Quickly, I realized that my new perspective was empowering. I now would be experiencing things differently and I was in control of where I was going. Learning creates opportunity which created freedom.

Learning is the car that lets you choose the road, the route, the speed, and the final destination. Too many people just hop a bus that is driven by someone else, without any clear picture of where they want to go. Unfortunately, if you choose this, you will end up at some bus stop, in a town you don’t want to be, asking yourself “how did I get here?”

B. I embrace challenge

Challenge is another form of learning, and therefore another opportunity for me.  Events and circumstance that would normally frustrate me transform into a chance to improve. The more I look through my frustrations, the more I learn and grow.

It has helped me regulate and control my emotions. Although I still have work to do!

So now I actively look for ways to challenge myself as a business owner, a man, a husband, a father, etc.

C. I enjoy the process

The change in perspective allows me to look at the path more and not just the destination. The traditional reward based learning (like college) is overly focused on the end, with not enough attention on how you get there. But that’s the best part. Working through thoughts and ideas and applying them to your specific problem creates the skills that will help down the road.

And I have fun learning! There is a joy within personal education and improvement that is entirely unique. It’s not entertainment because it’s not a distraction. However it is fun and both externally and internally rewarding.

It was also clear that what I learn today may not help me today. But it could help tomorrow. Or next month. Or even next year. This new perspective helped my perspective.

D. I am less of an observer of the world and more an active participant

I hate to sound cliche, but there is so much to learn and experience in this world. Now that I am actively pursuing this, I feel like I have “joined the club.”

Embracing learning is an experience within itself.  And that experience has allows me to better understand things I would have never thought before.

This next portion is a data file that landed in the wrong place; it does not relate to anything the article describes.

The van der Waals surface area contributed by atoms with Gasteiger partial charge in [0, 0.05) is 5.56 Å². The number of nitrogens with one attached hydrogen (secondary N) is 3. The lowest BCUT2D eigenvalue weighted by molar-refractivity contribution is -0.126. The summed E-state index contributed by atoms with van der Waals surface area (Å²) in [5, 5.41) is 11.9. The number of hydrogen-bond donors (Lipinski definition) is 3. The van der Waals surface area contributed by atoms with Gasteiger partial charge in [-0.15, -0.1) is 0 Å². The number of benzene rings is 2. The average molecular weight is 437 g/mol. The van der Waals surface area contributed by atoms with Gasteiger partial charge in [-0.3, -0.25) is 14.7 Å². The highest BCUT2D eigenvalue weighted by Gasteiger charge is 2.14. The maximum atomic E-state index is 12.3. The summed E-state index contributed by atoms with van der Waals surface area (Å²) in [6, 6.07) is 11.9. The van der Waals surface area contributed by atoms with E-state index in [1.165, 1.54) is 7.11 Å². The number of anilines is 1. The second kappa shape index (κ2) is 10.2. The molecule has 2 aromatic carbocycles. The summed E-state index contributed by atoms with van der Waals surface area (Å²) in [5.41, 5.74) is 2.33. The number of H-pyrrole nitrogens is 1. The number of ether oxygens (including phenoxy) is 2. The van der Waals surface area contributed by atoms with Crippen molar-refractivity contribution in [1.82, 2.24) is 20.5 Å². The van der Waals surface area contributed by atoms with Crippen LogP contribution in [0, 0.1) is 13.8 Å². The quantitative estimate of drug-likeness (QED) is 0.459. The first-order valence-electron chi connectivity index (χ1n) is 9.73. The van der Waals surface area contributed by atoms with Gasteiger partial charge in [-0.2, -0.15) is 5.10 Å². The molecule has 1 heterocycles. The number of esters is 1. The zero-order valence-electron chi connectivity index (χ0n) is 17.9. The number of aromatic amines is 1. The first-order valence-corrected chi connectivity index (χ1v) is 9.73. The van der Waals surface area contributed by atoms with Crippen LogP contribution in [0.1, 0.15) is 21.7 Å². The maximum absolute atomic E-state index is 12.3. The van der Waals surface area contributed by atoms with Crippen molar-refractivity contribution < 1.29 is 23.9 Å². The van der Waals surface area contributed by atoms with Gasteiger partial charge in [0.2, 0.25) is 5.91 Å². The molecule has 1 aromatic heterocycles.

So take a moment now and really ask yourself, “Am I learning this out of requirement? or because I want to?

Even if you are “required” to learn because of your current circumstance (school, renew certifications, etc.) doesn’t me you have to approach it that way! Approach your education with opportunity.

I look back on my time in school with a hint of regret because I didn’t attack learning with the sense of purpose I have today. I don’t regret going to college and I don’t want to discourage it. Rather, I want to encourage you to take an in-depth view on how you used to learn and how you learn now.

I am grateful that I found my passion for learning early (before 30). Yet I am slightly regretful that I didn’t find it even earlier.

This sounds like common sense (and it should be), but I can guarantee most of us have fallen into this trap of “required learning” and lost our way.  Consider this your wake up.  We all have years and years ahead of us, ideally. I know will be spending every singe one of them learning. And learning as an opportunity.

A opportunity to:

  • Enrich
  • To teach
  • To leverage
  • To help

If you are on then I assume you at least have a sliver of interest in learning for the right reasons. I commend you for that, and I hope the rest of our peers begin to follow our lead.